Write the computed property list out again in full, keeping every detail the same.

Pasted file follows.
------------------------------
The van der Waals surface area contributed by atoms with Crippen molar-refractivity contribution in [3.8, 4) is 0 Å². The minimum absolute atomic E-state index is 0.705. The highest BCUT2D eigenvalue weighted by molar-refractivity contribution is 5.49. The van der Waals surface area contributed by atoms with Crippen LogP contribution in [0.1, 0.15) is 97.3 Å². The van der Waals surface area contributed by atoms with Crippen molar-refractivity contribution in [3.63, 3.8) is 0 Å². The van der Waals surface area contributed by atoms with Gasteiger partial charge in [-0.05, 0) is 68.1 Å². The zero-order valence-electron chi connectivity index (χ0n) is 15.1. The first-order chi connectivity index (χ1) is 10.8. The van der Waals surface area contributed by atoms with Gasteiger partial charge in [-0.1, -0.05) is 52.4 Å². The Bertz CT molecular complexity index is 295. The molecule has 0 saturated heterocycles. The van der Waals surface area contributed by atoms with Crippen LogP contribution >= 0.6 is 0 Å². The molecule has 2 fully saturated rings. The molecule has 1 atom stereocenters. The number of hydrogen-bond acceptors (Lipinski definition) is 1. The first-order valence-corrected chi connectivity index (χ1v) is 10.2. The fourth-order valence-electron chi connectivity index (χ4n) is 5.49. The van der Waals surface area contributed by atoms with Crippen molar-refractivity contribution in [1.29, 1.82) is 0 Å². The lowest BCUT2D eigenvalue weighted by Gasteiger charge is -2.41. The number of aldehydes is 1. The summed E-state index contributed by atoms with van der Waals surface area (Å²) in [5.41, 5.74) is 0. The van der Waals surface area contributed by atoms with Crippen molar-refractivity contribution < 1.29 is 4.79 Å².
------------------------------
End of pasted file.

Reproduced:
The van der Waals surface area contributed by atoms with Crippen molar-refractivity contribution in [3.8, 4) is 0 Å². The minimum absolute atomic E-state index is 0.705. The highest BCUT2D eigenvalue weighted by molar-refractivity contribution is 5.49. The van der Waals surface area contributed by atoms with Crippen LogP contribution in [0.1, 0.15) is 97.3 Å². The van der Waals surface area contributed by atoms with Crippen molar-refractivity contribution in [3.63, 3.8) is 0 Å². The van der Waals surface area contributed by atoms with Gasteiger partial charge in [-0.05, 0) is 68.1 Å². The zero-order valence-electron chi connectivity index (χ0n) is 15.1. The first-order chi connectivity index (χ1) is 10.8. The van der Waals surface area contributed by atoms with Gasteiger partial charge in [-0.1, -0.05) is 52.4 Å². The Bertz CT molecular complexity index is 295. The molecule has 0 saturated heterocycles. The van der Waals surface area contributed by atoms with Crippen LogP contribution >= 0.6 is 0 Å². The molecule has 2 fully saturated rings. The molecule has 1 atom stereocenters. The number of hydrogen-bond acceptors (Lipinski definition) is 1. The first-order valence-corrected chi connectivity index (χ1v) is 10.2. The fourth-order valence-electron chi connectivity index (χ4n) is 5.49. The van der Waals surface area contributed by atoms with Crippen molar-refractivity contribution in [1.29, 1.82) is 0 Å². The lowest BCUT2D eigenvalue weighted by Gasteiger charge is -2.41. The number of aldehydes is 1. The summed E-state index contributed by atoms with van der Waals surface area (Å²) in [5.41, 5.74) is 0. The van der Waals surface area contributed by atoms with Crippen molar-refractivity contribution < 1.29 is 4.79 Å².